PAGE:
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In linear prediction we can say that in case of optimum linear predictor the error with be orthogonal to data. And when we derive minimum mean square error for $\underline{y} = \mathbf{a}\underline{x} + \underline{b}$ case we find following relation

$\xi = \sigma^2_y (1 - \rho_{xy} )^2$

Where $\rho_{xy} $ is correlation coefficient and if we talk about cross correlation $r_{xy}(k,l)$ of zero mean and uncorrelated random variables x and y, then how does this conclude that if $r_{xy}(k,l)$ will be then the signals will be orthogonal?

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  • $\begingroup$ What is the relationship between $\rho_{xy}$ and $r_{xy}(k,l)$ ? I'm assuming $\rho$ is the correlation coefficient and $r$ is the cross correlation, but it would be good to spell this out. $\endgroup$ – Peter K. May 6 '16 at 13:12
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    $\begingroup$ I apologize for ambiguity in the question, I edited it. I hope it is not missing anything now. $\endgroup$ – Tab May 6 '16 at 13:22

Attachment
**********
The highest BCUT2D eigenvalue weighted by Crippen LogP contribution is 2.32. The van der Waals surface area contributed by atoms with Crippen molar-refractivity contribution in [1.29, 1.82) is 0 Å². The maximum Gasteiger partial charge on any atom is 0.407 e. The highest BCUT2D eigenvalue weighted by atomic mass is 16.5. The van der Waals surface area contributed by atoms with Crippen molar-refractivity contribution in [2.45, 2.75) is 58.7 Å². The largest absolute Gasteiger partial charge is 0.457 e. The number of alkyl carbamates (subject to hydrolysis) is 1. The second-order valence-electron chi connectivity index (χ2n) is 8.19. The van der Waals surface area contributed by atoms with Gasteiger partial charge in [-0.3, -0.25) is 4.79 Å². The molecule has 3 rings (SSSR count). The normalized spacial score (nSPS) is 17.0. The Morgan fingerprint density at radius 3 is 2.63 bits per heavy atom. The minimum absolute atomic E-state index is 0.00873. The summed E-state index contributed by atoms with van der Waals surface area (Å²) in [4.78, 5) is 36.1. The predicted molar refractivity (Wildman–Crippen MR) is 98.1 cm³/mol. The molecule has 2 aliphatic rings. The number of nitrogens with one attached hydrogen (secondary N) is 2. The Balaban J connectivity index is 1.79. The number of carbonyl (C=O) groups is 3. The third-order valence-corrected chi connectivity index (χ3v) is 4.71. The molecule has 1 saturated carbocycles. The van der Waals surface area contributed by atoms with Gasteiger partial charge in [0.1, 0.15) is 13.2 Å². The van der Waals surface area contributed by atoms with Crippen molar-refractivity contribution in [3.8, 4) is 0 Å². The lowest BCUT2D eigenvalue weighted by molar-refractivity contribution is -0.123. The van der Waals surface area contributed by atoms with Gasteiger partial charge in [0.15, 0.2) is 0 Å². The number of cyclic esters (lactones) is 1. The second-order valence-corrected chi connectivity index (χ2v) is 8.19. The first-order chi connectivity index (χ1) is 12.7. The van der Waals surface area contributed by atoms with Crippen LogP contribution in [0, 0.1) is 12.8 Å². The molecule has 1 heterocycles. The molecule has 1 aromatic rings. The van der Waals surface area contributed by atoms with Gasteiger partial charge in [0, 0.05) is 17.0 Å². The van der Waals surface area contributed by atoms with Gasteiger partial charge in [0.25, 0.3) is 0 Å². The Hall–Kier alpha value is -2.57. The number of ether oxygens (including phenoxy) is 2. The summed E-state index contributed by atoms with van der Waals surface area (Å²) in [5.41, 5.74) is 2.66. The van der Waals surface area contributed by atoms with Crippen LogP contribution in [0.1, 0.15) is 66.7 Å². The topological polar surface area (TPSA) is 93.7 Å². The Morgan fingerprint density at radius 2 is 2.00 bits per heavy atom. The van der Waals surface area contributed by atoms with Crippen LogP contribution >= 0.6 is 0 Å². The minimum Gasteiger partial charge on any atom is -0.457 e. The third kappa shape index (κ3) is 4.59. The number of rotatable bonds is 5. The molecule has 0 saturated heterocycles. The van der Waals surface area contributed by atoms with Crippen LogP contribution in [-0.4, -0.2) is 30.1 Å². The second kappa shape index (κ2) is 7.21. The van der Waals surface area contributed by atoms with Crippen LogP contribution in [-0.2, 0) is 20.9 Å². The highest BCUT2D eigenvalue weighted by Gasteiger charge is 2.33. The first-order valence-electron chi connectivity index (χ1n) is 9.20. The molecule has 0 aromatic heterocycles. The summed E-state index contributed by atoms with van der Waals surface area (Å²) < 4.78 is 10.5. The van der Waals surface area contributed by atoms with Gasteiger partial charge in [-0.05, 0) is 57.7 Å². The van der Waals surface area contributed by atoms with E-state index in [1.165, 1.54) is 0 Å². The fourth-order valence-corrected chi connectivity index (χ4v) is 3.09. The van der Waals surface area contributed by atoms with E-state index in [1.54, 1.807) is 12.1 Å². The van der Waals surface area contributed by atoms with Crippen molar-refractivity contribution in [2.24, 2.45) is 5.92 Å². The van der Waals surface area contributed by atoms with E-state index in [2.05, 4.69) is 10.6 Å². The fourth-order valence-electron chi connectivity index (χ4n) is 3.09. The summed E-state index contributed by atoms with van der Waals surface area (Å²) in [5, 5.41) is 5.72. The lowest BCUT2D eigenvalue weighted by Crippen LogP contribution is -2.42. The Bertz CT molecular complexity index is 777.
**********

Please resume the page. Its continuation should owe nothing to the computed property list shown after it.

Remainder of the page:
• $\begingroup$ No need to apologise! Thanks for the edit. It's much clearer now. $\endgroup$ – Peter K. May 6 '16 at 13:23
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I suppose you mean the cross-correlation at lag zero. Well take an Hilbert space $H$ (i.e. a metric space in which you can define a scalar product $\langle\cdot ,\cdot\rangle$). Then $x,y\in H$ are orthogonal if $\langle x,y\rangle=0$, by definition.
If your Hilbert Space is $L_2(\mathbb{R})$ (the space of real square integrable functions) then the scalar product of $f,g\in L_2(\mathbb{R})$ is defined as
$$ \langle f, g\rangle = \int_{-\infty}^\infty \overline{f(t)}g(t) dt $$ If the signals are assumed to be ergodic, which is actually a costumary assumption, then the cross-correlation is simply a sliding scalar product, you have $$ \text{corr}(f,g)(\tau) = \int_{-\infty}^\infty\overline{f(t)}g(t+\tau) dt $$ hence $$ \text{corr}(f,g)(0) = \langle f ,g \rangle $$ and uncorrelation means orthogonality.
The same applies for discrete time signals in $l_2$

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    $\begingroup$ Correlation is, more generally, $E[\overline{f(t)}g(t+\tau)]$. The definition you're using can only be used if $f$ and $g$ are ergodic. $\endgroup$ – Peter K. May 6 '16 at 12:32
  • $\begingroup$ yes, thanks for pointing it out! I assumed implicitly that ergodicity was an assumption on the signals $\endgroup$ – LJSilver May 6 '16 at 12:39
  • $\begingroup$ Most people do. I gave this a + 1, but thought we should mention the ergodicity piece. $\endgroup$ – Peter K. May 6 '16 at 12:40
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    $\begingroup$ I added a piece saying that this holds under ergodicity assumption $\endgroup$ – LJSilver May 7 '16 at 10:35

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